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Whenever I hear someone complain that there’s too much litigation in our society, I think back to when my kids first watched the “Star Wars” movies. (No, they don’t have any solution to that issue, but bear with me here.) Those who bemoan the proliferation of lawsuits are really complaining about an increasingly adversarial society, which, depending on your viewpoint, lawyers either feed or feed off. It’s not just our legal system that is adversarial. Our culture is defined by conflicts, an endless series of battling opposites. There’s us versus them, right versus wrong, win versus lose, blue state versus red state, and so on all the way down to the trivial (diet versus regular) and the contrived (tastes great versus less filling). Whether epic or inane, two options are pitted against each other, typically two options that someone somewhere has defined for us. Conflict creation may be an inescapable part of man’s nature, traced back to when one band of troglodytes got pumped up for battle with the band from the next valley. There is another side to this, often articulated by august bar leaders and elder politicians: They urge parties to seek common ground and a deeper understanding rather than to sharpen their differences and wave their swords. But often it seems as if nobody’s listening. As a citizen, I wonder how seeing the world through the prism of conflicts affects our ability to work together, regardless of who is running the government today. As a lawyer, I wonder about the frequently random results of intensely adversarial litigation. Most of all, as a parent, I worry about outside influences on my children. Might being pushed to choose between opposites stunt children’s ability to see nuances and understand complexities? If they rely on a pair of prepackaged choices, whether good and evil or something else, will they veer toward snap judgments rather than closer examination of problems? FATHER VERSUS SON Weighed down by all this, but also eager to watch lightsaber fights and jumps to hyperspace, I joined my sons in our own “Star Wars” film festival. Talk about conflict: Heroes and villains permeate the “Star Wars” saga. And unlike the many nonfiction evildoers who have terrorized humankind, the “Star Wars” villains freely admit they’re on the dark side. As if this weren’t enough, Darth Vader, the baddest of the bad, wears an all-enveloping black outfit complete with helmet and cape to remind everyone of his unremitting evil. The good guys, meanwhile, are blessed with better looks, snappier lines, and even some ’70s/’80s cool. When the polar extremes of good and evil meet, they tend to get locked into lengthy lightsaber duels. In part that’s due to the primal drama and beauty of a sword fight, but it’s more to emphasize the intractable nature of this conflict. Good and evil don’t fire projectiles across empty space at their unseen enemy. No, they’re locked in a face-to-face battle to the death. In the climax of the last movie, Darth Vader kills the emperor to save his son and main good guy, Luke Skywalker. What does this mean? Has Darth Vader suffered a crisis of conscience, renounced his evil ways, and repented? The end of the movie suggests he has been redeemed and reclaimed his rank among the noble Jedi. As the “Return of the Jedi” credits rolled, I sought my sons’ reaction to this apparent conversion: “So Darth Vader became good in the end?” The older glanced at me. These grownups, his look suggested. “No, Dad.” “No?” I echoed, fearing he had missed the whole Darth Vader transformation thing. Hadn’t that slam-dunk of the emperor down the chute been clear enough? My son continued matter-of-factly: “Darth Vader saved Luke because Luke was his son and the emperor was hurting him. Darth Vader didn’t really become good.” “He didn’t?” I muttered as they ran upstairs. �SORT OF MIXED UP’ Maybe I was the one who missed the point. Having fallen into the trap of extreme viewpoints, I had succumbed to the movies’ dichotomy of good and evil: A person is one or the other. And Darth Vader’s redemption seemed like the perfect flip-flop from one extreme to another, the kind of contradiction that lawyers love to challenge on cross. I imagined toying with him on the witness stand: “So, Mr. Vader, first you were evil. Now you are good. Which is it? Do you have any real convictions?” The jury would love it. But the kids saw beyond this either-or split. I was pleased, but then wondered whether Darth Vader’s final act had affected their overall impression of him. So I summoned the older one. “What was Darth Vader in the end?” I asked. His brow furrowed as he considered my question. “Sort of half-good, half-bad.” After a moment of father-son contemplation, I asked, “Do you mean he was gray, or one-half white and one-half black?” “Sort of mixed up. I don’t know.” “Neither do I.” It was an uncertain conclusion but also an open-minded one. I liked it. It made us look closer at human complexity instead of clinging to glibly devised opposites. Not a bad thing to keep in mind, whether as a parent, lawyer, or anything else.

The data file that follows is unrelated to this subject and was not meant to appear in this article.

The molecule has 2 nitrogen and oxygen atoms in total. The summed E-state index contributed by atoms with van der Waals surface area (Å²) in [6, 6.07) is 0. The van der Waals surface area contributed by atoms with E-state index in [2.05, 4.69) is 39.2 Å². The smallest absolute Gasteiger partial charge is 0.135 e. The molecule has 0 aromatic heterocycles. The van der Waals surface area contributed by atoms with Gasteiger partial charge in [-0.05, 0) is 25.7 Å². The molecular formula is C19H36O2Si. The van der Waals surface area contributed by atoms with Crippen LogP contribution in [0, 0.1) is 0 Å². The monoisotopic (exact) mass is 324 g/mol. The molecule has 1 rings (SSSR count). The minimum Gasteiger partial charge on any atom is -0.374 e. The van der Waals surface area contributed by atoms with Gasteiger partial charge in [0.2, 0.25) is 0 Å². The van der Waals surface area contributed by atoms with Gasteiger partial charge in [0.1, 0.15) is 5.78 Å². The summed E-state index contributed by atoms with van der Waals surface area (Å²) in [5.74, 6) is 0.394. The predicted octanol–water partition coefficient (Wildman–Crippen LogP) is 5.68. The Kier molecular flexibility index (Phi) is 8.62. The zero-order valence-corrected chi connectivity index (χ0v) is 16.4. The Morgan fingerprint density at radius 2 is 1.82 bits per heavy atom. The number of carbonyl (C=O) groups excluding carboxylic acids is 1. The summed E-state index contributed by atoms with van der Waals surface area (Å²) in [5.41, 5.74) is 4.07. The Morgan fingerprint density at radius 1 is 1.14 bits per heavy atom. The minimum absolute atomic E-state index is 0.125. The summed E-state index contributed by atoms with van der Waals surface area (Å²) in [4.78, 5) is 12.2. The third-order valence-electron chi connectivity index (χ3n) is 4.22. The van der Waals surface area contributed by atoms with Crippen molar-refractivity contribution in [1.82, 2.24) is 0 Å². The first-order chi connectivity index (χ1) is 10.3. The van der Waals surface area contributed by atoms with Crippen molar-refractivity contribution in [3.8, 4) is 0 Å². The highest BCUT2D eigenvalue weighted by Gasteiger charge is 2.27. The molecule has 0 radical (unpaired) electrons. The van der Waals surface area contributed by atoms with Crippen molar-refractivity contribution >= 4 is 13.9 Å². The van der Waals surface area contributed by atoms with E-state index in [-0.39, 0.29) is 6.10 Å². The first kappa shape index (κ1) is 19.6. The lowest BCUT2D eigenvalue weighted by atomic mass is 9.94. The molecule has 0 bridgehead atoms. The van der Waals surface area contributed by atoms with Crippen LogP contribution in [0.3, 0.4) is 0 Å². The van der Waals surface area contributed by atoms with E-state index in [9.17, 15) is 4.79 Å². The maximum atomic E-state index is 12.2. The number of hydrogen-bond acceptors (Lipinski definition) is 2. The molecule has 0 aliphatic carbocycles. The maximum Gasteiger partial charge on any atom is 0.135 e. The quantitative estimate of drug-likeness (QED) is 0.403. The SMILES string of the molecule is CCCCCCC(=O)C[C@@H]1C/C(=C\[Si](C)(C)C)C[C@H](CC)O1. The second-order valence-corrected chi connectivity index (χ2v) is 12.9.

Gunnar Birgisson is an associate at Bracewell & Giuliani in Washington, D.C.

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